Legally, a pardon can be issued at any time, not just after a conviction. President Gerald Ford pardoned Richard Nixon despite Nixon not facing formal charges. The acceptance of a pardon is technically an admission of wrongdoing, according to the Supreme Court's 1915 decision in Burdick v. United States, which factored into Ford's decision.
The case of former Green Beret Golsteyn has a degree of mystery to it. He first drew attention when he admitted during a 2011 CIA job interview that he shot and killed a suspected bomb maker. The Army investigated, stripped him of awards and sent him a written reprimand, but did not charge him.
When Golsteyn appeared on Fox News in 2016, he told host Bret Baier that he shot the suspect. This sparked a second Army investigation, and Golsteyn was charged with murder in December 2018.
According to The New York Times, Army documents showed that an Afghan tribal source expressed fear that they would be in danger if the suspect went free. Golsteyn and another American soldier also worried that U.S. troops would be in jeopardy, the documents said.
His wife Julie Golsteyn, in a recent interview with Fox News, blasted the prosecution in the case. "I am heartbroken as Matt's wife, and a mother, and an American that this is how we treat somebody who put himself in such grave danger to make sure that his men came home," she said.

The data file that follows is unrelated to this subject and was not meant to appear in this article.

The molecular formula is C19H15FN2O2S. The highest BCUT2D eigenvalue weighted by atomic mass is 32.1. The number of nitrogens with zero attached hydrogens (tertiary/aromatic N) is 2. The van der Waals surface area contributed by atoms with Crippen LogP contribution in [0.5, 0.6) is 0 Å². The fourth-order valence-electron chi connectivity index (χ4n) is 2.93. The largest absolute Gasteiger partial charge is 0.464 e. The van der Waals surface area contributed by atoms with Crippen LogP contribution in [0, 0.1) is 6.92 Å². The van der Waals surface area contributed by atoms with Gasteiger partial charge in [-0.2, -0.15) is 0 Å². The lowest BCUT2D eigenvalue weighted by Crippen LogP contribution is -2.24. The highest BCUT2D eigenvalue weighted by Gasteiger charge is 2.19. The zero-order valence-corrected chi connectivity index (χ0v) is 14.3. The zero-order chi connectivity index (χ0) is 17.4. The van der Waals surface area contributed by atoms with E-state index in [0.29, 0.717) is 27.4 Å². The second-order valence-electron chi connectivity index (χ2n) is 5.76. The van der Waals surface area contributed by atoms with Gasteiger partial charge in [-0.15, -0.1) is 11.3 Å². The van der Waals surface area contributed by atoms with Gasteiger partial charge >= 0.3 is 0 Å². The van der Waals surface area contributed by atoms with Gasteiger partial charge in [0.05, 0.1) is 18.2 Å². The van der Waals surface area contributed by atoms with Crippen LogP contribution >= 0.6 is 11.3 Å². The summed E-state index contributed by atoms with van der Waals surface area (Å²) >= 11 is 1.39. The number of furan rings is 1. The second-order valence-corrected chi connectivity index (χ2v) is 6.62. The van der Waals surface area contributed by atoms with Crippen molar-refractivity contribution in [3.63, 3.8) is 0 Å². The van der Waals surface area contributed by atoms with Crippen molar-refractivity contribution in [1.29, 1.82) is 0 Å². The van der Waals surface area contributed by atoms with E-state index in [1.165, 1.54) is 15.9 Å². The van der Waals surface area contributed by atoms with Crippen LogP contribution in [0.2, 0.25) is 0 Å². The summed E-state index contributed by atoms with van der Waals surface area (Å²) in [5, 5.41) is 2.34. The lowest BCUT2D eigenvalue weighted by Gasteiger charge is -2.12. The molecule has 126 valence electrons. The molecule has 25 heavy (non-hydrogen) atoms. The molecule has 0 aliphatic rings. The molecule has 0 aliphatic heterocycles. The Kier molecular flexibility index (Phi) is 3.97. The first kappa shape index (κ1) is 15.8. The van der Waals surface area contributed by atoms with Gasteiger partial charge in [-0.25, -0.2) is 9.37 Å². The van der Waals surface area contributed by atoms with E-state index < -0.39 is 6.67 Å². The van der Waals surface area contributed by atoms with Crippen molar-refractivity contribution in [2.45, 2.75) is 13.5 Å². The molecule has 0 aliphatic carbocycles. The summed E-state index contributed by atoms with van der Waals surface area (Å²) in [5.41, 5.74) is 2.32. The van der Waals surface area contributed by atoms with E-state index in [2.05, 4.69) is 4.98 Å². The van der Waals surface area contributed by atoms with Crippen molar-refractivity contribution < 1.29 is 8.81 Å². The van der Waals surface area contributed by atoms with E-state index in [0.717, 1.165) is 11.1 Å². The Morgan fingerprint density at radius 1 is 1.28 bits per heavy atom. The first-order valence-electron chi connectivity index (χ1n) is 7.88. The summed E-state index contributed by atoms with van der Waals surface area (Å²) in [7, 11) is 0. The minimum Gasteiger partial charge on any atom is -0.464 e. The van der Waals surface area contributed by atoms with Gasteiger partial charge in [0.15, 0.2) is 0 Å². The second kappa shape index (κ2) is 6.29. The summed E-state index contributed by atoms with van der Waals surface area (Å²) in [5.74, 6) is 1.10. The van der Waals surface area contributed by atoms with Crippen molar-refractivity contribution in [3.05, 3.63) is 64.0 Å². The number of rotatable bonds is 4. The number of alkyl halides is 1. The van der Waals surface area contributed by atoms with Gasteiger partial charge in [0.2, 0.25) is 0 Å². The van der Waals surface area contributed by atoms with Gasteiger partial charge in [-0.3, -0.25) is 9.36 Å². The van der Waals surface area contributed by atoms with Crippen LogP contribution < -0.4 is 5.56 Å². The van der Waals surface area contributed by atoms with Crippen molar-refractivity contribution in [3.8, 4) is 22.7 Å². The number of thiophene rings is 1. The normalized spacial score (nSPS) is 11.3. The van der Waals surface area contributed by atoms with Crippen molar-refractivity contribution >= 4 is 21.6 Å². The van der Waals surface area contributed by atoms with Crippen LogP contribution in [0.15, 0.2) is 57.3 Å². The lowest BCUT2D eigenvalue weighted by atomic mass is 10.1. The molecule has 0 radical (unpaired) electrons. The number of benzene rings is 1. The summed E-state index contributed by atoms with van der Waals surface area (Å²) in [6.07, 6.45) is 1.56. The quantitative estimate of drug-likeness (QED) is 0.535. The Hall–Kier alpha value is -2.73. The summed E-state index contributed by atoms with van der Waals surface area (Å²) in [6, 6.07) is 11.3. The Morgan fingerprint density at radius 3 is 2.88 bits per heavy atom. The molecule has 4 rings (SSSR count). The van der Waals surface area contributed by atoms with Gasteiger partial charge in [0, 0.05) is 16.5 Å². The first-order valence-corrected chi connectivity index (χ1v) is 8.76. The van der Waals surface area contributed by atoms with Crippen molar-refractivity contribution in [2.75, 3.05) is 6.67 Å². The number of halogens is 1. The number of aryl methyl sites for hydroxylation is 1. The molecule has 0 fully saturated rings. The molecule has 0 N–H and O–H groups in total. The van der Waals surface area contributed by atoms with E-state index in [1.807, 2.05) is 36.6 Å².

Gallagher, meanwhile, is scheduled to go to trial on May 28 for allegedly stabbing a teen ISIS suspect to death. His defense maintains that he is innocent and that SEALS turned him in because he was demanding and they wanted to get rid of him.
His attorney, Timothy Parlatore, said his client would accept a pardon, but that he would like to have Gallagher acquitted.
"We want the opportunity to exonerate my client,” Parlatore told the Times. “At the same time, there is always a risk in going to trial. My primary objective is to get Chief Gallagher home to his family. To that end, Chief Gallagher would welcome any involvement by the president."
Martin Dempsey, former chairman of the Joint Chiefs of Staff, warned of the consequences that pardons could bring.
"Absent evidence of innocence of injustice the wholesale pardon of US servicemembers accused of warcrimes signals our troops and allies that we don't take the Law of Armed Conflicts seriously," Dempsey tweeted Tuesday. "Bad message. Bad precedent. Abdication of moral responsibility. Risk to us."
Democratic presidential candidate Pete Buttigieg also expressed concern. In a Washington Post interview, the Afghanistan War veteran described the potential pardons as "so dangerous and so insulting to people who've served."
Trump's decision could come in time for the Memorial Day holiday, though he indicated Friday he might take longer. Despite warnings that a pardon might not be appropriate for cases that have not concluded, Christin Slough noted Trump is not a "traditional president."
She said he is "more interested in what's right," than how things are normally done.
Fox News' Lucas Tomlinson contributed to this report.